Le Chateau de Mazan is a place full of history and intrigue. Built in 1720 during the early Regency Period of France, the Mazan was the former residence of the legendary and notorious Marquis de Sade. It was within the walls of the chateau that he held his first Theatre festival in France some time in 1772. These plays, which the Marquis directed and performed in, were shown in the Mazan and Lacoste Castles. At the time of the revolution, the Marquis de Sade was declared a persona non grata in the commune of Mazan in the Vaucluse department in the Provence-Alpes-Cote d’Azur region in southeastern France. The chateau was damaged and all the family archives were destroyed. After the revolution, the chateau remained the property of the Marquis’ family until 1850.
Since then the use of Chateau de Mazan has changed various times throughout the decades. From a private residence, it became a religious school and then in 1923, it was converted into a home for the aged, which closed in 1999. In 2001, Madame Lhermie bought the chateau and renovated the property for more than a year, turning it into a luxury hotel with a gourmet restaurant. Today, it is tastefully decorated with soft colors and chandeliers in pampilles. The restaurant is under the wing of young talented chef, Iris Enrich, who serves some of the finest foods in the region like terrine of foie gras in crystallized tomatoes.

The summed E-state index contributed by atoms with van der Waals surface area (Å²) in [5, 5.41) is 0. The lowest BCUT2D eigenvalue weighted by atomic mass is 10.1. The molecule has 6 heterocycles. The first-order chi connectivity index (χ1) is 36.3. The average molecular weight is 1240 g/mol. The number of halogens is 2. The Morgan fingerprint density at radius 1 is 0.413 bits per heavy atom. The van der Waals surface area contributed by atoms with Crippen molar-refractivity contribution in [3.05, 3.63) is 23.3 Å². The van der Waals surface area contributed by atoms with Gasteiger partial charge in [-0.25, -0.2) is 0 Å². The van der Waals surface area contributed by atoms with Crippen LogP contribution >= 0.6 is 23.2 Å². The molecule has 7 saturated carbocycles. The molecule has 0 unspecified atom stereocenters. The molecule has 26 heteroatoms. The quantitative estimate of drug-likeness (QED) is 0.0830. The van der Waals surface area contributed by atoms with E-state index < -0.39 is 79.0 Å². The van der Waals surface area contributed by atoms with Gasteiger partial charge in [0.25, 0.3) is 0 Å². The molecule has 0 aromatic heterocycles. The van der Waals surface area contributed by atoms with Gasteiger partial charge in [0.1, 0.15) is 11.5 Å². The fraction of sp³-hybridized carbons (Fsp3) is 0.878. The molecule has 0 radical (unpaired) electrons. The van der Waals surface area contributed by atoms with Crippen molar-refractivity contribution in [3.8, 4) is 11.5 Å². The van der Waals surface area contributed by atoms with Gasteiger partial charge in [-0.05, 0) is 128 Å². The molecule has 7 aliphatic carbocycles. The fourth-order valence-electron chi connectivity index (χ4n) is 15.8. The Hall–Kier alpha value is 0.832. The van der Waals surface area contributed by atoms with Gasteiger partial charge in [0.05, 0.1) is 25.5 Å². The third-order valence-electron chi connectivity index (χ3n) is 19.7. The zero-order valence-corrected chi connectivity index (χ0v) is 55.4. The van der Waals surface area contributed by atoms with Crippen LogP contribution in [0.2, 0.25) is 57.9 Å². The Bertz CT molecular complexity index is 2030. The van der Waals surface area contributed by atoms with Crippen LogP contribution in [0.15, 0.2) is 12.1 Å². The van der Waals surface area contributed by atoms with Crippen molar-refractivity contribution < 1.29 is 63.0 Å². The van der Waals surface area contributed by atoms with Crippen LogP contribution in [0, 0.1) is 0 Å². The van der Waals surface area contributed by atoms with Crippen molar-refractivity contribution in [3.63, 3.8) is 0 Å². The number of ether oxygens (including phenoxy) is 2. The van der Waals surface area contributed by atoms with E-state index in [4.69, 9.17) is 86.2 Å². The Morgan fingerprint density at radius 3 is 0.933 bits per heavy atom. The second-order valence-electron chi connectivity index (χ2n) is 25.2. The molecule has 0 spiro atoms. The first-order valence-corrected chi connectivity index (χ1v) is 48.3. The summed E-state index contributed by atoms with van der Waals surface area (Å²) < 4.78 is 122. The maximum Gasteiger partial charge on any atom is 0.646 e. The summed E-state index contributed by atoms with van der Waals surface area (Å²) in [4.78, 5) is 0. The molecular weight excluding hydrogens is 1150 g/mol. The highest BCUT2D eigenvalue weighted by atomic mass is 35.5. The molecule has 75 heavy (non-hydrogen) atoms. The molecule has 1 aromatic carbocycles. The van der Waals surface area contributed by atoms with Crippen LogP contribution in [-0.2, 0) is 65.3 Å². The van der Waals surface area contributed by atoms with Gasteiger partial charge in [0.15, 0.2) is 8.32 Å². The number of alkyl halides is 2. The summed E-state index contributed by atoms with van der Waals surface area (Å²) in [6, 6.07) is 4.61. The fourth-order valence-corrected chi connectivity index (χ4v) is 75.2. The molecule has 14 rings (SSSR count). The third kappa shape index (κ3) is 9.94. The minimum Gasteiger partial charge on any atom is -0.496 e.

The art of living Provençal style is epitomized in the blessed ground of Carpentras where vineyards, fruits, vegetables and truffles are abundant. Make sure to visit the famous market of Carpentras for the famous black truffles, the capital of the comtat Vénaissin, a papal property with a beautiful and historic architecture that goes back to the Roman empire, and don’t forget to try one of the specialties of the region invented by the cook of the pope: the berlingot.